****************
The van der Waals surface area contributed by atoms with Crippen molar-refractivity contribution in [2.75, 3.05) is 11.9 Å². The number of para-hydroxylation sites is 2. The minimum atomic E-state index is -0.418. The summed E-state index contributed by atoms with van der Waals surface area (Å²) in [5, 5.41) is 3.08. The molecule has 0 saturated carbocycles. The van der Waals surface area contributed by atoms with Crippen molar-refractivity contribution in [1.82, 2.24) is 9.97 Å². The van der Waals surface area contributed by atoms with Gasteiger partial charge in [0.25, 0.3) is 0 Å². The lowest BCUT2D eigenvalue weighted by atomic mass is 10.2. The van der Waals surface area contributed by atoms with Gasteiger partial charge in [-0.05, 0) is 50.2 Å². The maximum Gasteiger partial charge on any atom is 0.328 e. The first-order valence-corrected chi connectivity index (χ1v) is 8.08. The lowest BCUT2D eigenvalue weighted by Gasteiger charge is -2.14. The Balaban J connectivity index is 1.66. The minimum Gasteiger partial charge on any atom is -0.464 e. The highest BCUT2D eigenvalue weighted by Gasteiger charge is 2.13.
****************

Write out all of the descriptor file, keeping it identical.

The van der Waals surface area contributed by atoms with Crippen molar-refractivity contribution in [2.75, 3.05) is 11.9 Å². The number of para-hydroxylation sites is 2. The minimum atomic E-state index is -0.418. The summed E-state index contributed by atoms with van der Waals surface area (Å²) in [5, 5.41) is 3.08. The molecule has 0 saturated carbocycles. The van der Waals surface area contributed by atoms with Crippen molar-refractivity contribution in [1.82, 2.24) is 9.97 Å². The van der Waals surface area contributed by atoms with Gasteiger partial charge in [0.25, 0.3) is 0 Å². The lowest BCUT2D eigenvalue weighted by atomic mass is 10.2. The van der Waals surface area contributed by atoms with Gasteiger partial charge in [-0.05, 0) is 50.2 Å². The maximum Gasteiger partial charge on any atom is 0.328 e. The first-order valence-corrected chi connectivity index (χ1v) is 8.08. The lowest BCUT2D eigenvalue weighted by Gasteiger charge is -2.14. The Balaban J connectivity index is 1.66. The minimum Gasteiger partial charge on any atom is -0.464 e. The highest BCUT2D eigenvalue weighted by Gasteiger charge is 2.13.